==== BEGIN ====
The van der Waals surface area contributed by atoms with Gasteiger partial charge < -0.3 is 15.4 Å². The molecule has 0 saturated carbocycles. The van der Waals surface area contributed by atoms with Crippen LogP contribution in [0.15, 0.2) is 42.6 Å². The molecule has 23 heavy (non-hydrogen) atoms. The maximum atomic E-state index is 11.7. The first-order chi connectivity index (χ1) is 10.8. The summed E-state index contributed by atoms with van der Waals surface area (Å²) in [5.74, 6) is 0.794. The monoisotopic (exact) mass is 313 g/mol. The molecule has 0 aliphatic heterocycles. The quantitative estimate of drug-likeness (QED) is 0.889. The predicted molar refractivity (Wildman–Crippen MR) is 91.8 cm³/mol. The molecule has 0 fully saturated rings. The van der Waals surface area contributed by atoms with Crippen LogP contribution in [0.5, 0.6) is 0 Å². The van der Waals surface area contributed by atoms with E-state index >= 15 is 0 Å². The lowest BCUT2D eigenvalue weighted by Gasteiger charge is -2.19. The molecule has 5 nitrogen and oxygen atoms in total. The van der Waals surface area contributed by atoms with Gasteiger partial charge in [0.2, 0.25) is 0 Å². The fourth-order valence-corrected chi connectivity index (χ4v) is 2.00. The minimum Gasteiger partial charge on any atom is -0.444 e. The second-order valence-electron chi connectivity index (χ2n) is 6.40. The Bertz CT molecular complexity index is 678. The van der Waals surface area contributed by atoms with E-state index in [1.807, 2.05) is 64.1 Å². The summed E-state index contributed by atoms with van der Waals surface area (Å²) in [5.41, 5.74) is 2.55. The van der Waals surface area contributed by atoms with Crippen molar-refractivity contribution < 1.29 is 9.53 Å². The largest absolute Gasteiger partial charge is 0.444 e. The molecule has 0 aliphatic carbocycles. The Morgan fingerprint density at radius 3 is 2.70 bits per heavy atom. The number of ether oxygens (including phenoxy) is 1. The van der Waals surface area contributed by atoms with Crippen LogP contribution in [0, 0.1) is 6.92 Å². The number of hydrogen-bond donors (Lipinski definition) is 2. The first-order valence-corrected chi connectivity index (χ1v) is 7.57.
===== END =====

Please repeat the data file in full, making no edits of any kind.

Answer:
The van der Waals surface area contributed by atoms with Gasteiger partial charge < -0.3 is 15.4 Å². The molecule has 0 saturated carbocycles. The van der Waals surface area contributed by atoms with Crippen LogP contribution in [0.15, 0.2) is 42.6 Å². The molecule has 23 heavy (non-hydrogen) atoms. The maximum atomic E-state index is 11.7. The first-order chi connectivity index (χ1) is 10.8. The summed E-state index contributed by atoms with van der Waals surface area (Å²) in [5.74, 6) is 0.794. The monoisotopic (exact) mass is 313 g/mol. The molecule has 0 aliphatic heterocycles. The quantitative estimate of drug-likeness (QED) is 0.889. The predicted molar refractivity (Wildman–Crippen MR) is 91.8 cm³/mol. The molecule has 0 fully saturated rings. The van der Waals surface area contributed by atoms with Crippen LogP contribution in [0.5, 0.6) is 0 Å². The van der Waals surface area contributed by atoms with E-state index >= 15 is 0 Å². The lowest BCUT2D eigenvalue weighted by Gasteiger charge is -2.19. The molecule has 5 nitrogen and oxygen atoms in total. The van der Waals surface area contributed by atoms with Gasteiger partial charge in [0.2, 0.25) is 0 Å². The fourth-order valence-corrected chi connectivity index (χ4v) is 2.00. The minimum Gasteiger partial charge on any atom is -0.444 e. The second-order valence-electron chi connectivity index (χ2n) is 6.40. The Bertz CT molecular complexity index is 678. The van der Waals surface area contributed by atoms with E-state index in [1.807, 2.05) is 64.1 Å². The summed E-state index contributed by atoms with van der Waals surface area (Å²) in [5.41, 5.74) is 2.55. The van der Waals surface area contributed by atoms with Crippen molar-refractivity contribution < 1.29 is 9.53 Å². The largest absolute Gasteiger partial charge is 0.444 e. The molecule has 0 aliphatic carbocycles. The Morgan fingerprint density at radius 3 is 2.70 bits per heavy atom. The number of ether oxygens (including phenoxy) is 1. The van der Waals surface area contributed by atoms with Crippen LogP contribution in [0, 0.1) is 6.92 Å². The number of hydrogen-bond donors (Lipinski definition) is 2. The first-order valence-corrected chi connectivity index (χ1v) is 7.57.